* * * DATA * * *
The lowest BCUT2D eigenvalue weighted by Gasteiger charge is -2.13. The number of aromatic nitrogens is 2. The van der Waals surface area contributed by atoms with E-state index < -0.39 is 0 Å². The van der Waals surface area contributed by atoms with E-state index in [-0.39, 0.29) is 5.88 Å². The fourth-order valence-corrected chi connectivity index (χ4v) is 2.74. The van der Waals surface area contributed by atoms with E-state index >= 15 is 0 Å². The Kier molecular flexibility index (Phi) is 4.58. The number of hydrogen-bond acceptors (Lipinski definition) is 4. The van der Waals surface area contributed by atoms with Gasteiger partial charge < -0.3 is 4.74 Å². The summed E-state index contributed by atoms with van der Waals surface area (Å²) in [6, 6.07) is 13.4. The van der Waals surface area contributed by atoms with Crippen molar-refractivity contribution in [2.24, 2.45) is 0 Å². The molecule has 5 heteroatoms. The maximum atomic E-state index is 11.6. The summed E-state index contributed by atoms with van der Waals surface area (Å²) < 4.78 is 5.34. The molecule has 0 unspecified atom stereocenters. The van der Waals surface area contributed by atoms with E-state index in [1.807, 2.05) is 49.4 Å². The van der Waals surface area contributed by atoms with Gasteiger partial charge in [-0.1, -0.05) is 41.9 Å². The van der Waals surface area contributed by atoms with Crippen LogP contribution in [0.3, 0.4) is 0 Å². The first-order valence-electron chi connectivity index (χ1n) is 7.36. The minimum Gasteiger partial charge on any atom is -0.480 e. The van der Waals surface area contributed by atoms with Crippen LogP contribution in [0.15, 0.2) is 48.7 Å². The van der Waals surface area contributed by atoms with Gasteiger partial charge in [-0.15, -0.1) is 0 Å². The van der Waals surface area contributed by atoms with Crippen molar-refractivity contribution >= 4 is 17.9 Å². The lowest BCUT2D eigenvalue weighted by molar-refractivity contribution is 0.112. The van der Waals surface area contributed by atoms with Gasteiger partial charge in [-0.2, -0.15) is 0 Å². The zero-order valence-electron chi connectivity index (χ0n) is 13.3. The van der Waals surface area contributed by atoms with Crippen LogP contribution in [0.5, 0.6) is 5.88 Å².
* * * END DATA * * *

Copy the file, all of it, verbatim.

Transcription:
The lowest BCUT2D eigenvalue weighted by Gasteiger charge is -2.13. The number of aromatic nitrogens is 2. The van der Waals surface area contributed by atoms with E-state index < -0.39 is 0 Å². The van der Waals surface area contributed by atoms with E-state index in [-0.39, 0.29) is 5.88 Å². The fourth-order valence-corrected chi connectivity index (χ4v) is 2.74. The van der Waals surface area contributed by atoms with E-state index >= 15 is 0 Å². The Kier molecular flexibility index (Phi) is 4.58. The number of hydrogen-bond acceptors (Lipinski definition) is 4. The van der Waals surface area contributed by atoms with Gasteiger partial charge < -0.3 is 4.74 Å². The summed E-state index contributed by atoms with van der Waals surface area (Å²) in [6, 6.07) is 13.4. The van der Waals surface area contributed by atoms with Crippen molar-refractivity contribution in [2.24, 2.45) is 0 Å². The molecule has 5 heteroatoms. The maximum atomic E-state index is 11.6. The summed E-state index contributed by atoms with van der Waals surface area (Å²) < 4.78 is 5.34. The molecule has 0 unspecified atom stereocenters. The van der Waals surface area contributed by atoms with E-state index in [1.807, 2.05) is 49.4 Å². The van der Waals surface area contributed by atoms with Gasteiger partial charge in [-0.1, -0.05) is 41.9 Å². The van der Waals surface area contributed by atoms with Crippen LogP contribution in [0.3, 0.4) is 0 Å². The first-order valence-electron chi connectivity index (χ1n) is 7.36. The minimum Gasteiger partial charge on any atom is -0.480 e. The van der Waals surface area contributed by atoms with Crippen LogP contribution in [0.15, 0.2) is 48.7 Å². The van der Waals surface area contributed by atoms with Gasteiger partial charge in [-0.15, -0.1) is 0 Å². The van der Waals surface area contributed by atoms with Crippen molar-refractivity contribution >= 4 is 17.9 Å². The lowest BCUT2D eigenvalue weighted by molar-refractivity contribution is 0.112. The van der Waals surface area contributed by atoms with Gasteiger partial charge in [-0.2, -0.15) is 0 Å². The zero-order valence-electron chi connectivity index (χ0n) is 13.3. The van der Waals surface area contributed by atoms with Crippen LogP contribution in [0.5, 0.6) is 5.88 Å².